Almost every rider will have experienced a tailgater following way too close.
Why does this happen?
It’s probably for the same reason that drivers pull out in front of you – they just don’t seem to see motorcycles.
There is something about the size of the bike that makes drivers perceive them as further away.
Drivers tend to stay a long way back from a truck because of its size, but they don’t realise how close they are to much smaller motorcycles.
Ok, there are some tailgaters who are just jerks and are trying to intimidate you because they want to pass or they are offended by something you’ve done such as (legally) filtering through the traffic to get in from of them.
I’m extra sensitive to tailgaters because I’ve been run over – albeit by another rider – so I have developed these options to prevent or deal with a tailgater:
A bit of courtesy can avoid road-rage tailgating.
Don’t tailgate others and they may not return the “favour”. (Besides, bikes can’t brake as quickly as some cars!)
When you pass vehicles, don’t quickly whip across in front of them. Leave a gap and maybe give them a short wave to thank them for letting you in front.
2 RUDE GESTURES
It’s very tempting, but don’t do it! I’ve tried rude gestures and yelling abuse, and it just inflames the situation.
If they are accidentally following too closely, try a simple waving gesture to move them back followed by a thumbs-up gesture if they comply.
However, if they are in road-rage mode, it will only make them more aggressive.
3 GET AWAY
Use the acceleration and manoeuvring abilities of your bike to pass the vehicle in front and put another vehicle between you and the tailgater as a buffer.
This may only be a temporary measure, though, as the tailgater may also pass that vehicle.
4 DON’T SPEED UP
Don’t try to put some distance between you and the tailgater as it may mean you are speeding, or you are now tailgating the vehicle in front.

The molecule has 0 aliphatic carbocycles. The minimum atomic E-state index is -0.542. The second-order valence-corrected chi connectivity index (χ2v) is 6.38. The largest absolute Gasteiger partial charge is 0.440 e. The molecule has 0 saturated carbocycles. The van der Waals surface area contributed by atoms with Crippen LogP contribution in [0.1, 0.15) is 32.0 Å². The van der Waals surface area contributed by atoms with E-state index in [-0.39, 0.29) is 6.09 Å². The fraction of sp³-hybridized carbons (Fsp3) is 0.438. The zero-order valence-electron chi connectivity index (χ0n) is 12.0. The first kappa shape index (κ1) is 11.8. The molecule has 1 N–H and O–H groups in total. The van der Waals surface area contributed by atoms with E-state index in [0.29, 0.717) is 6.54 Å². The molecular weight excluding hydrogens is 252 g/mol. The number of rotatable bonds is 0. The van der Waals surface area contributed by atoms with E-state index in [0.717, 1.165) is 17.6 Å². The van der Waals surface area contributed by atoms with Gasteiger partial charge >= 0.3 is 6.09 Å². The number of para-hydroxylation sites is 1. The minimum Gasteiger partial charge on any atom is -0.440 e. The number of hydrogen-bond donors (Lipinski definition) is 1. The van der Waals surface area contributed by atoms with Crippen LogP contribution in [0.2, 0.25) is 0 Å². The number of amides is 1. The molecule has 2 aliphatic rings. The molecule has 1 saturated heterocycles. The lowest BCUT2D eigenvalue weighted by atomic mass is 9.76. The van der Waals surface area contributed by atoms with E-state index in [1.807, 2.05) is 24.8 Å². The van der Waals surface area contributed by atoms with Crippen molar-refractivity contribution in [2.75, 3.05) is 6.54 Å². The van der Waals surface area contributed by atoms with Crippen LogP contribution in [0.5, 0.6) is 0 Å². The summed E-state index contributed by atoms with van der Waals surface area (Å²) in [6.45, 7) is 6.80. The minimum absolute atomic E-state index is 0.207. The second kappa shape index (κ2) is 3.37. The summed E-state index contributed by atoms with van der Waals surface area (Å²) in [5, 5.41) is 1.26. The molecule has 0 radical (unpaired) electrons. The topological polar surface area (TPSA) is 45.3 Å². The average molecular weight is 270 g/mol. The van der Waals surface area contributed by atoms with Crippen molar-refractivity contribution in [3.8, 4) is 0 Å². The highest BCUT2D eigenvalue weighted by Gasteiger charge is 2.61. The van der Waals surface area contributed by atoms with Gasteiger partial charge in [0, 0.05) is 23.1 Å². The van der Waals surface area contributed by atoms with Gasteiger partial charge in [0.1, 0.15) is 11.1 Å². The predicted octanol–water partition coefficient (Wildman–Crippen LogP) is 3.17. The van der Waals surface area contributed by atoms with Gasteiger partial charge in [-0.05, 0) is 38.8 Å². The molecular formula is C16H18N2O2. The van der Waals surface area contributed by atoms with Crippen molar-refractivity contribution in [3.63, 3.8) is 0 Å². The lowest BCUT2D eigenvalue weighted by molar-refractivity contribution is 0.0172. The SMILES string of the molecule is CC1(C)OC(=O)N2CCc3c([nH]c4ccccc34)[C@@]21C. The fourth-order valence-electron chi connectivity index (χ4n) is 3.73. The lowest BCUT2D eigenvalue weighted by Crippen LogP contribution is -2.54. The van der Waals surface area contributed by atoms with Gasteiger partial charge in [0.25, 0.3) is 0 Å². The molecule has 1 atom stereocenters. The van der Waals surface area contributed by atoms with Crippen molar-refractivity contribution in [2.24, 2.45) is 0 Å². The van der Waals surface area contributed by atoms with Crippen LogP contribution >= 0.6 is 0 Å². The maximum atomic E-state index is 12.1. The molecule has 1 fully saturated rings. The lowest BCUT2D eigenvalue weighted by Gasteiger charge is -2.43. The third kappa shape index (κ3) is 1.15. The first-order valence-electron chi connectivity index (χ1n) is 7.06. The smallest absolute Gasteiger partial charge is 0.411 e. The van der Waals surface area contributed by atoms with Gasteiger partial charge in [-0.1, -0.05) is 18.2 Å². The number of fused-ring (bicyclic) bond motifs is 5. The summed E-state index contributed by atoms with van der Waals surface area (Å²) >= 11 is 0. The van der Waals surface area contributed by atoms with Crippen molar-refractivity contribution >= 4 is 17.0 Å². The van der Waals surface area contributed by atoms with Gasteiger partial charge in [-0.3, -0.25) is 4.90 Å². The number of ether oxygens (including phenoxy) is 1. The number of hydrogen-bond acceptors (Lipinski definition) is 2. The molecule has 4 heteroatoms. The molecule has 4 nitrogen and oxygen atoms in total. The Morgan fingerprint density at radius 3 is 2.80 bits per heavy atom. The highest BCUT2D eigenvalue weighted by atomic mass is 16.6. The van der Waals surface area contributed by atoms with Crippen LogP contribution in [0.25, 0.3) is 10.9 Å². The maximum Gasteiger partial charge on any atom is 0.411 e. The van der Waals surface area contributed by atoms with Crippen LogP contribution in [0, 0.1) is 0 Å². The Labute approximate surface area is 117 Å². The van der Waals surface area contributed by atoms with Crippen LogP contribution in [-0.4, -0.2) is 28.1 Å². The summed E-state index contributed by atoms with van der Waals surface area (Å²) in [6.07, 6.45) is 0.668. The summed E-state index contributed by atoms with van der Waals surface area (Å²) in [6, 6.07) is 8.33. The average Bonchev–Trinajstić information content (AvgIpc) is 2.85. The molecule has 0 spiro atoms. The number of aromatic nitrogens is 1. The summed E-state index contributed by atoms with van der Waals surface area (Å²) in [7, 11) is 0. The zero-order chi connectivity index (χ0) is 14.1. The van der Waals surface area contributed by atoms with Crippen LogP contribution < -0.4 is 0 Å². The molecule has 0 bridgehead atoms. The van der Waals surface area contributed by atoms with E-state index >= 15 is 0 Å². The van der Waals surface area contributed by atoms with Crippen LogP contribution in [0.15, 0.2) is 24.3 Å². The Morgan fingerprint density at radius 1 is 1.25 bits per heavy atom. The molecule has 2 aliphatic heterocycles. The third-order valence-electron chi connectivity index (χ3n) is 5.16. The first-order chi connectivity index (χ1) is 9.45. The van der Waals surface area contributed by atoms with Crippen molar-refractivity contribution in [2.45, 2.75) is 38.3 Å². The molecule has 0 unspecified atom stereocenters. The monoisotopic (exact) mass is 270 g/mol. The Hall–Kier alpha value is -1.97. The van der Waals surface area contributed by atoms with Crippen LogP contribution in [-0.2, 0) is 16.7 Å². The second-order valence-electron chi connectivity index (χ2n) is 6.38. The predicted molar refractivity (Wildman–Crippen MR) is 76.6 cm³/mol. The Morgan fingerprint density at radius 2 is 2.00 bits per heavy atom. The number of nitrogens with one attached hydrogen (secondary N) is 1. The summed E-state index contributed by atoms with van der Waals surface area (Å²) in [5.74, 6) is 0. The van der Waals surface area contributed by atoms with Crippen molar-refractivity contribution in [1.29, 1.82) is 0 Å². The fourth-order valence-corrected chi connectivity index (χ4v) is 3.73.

In fact, you should increase your distance to the vehicle in front in case you do get rammed from the rear as that will give you more room to manoeuvre your bike to safety.
Also, speeding up may just invite the tailgater to also speed up.
5 PREPARE AN ESCAPE
If you’re in heavy traffic and you feel you may be hit from behind, plan an escape route off to the side of the road or through the lanes of traffic to avoid the situation.
That’s one of the reasons why lane filtering has been legalised in some states. It gives you an escape route to avoid tailgaters and rear-enders.
But remember, it can also cause road rage which leads to tailgating.
6 WAVE THEM PAST
If you want them to pass, give them a signal by waving them through.
But hold your lane. Let them go around you.
And don’t slow down to ridiculously speeds, as that will hold up traffic and make more drivers frustrated.
7 TAP BRAKES
You may not realise it, but you probably don’t use the brakes very often to adjust your speed.
Most riders use their gears and engine compression to slow down.
This means drivers behind you can’t tell you’re slowing as there is no brake light signal, so they get closer to your rear wheel.
You need to give them a signal to alert them to you.
Try gently tapping the brakes a few times so the brake flight flashes and catches the attention of those behind you.
Just squeeze the brake lever enough to activate the brake light, rather than actually activating the brakes.
The last thing you want to do is slow down more as that will make the situation worse.
Another way to grab their attention is to weave a little in your lane.
Nothing too dramatic, but maybe switch from one wheel track to another.
However, don’t stay in the kerbside wheel track too long or it may be seen as an invitation to the driver to dangerously squeeze through the lane past you.
9 BE AWARE
Don’t get paranoid about the tailgater and spend all your time looking in the rearview mirrors or over your shoulder.
That could lead to you crashing into something in front of you through inattention.
10 PULL OVER
If the tailgater is persistent, why not pull over?
Most times we are not in a hurry to get somewhere, but just enjoying the ride and the scenery.
So pulling over won’t make much difference and you can enjoy the scenery a little more.
If you are on your way to work, pulling over for just 30 seconds won’t make much difference to your arrival time yet it will allow the offending tailgater to get a long way in front.
Tailgating can be a nerve-wracking experience.
It may leave you angry, with a raised heart rate and/or a feeling of nervousness, all of which can affect your riding ability.
Now that you’ve pulled over, take some time to soak up the scenery and calm down.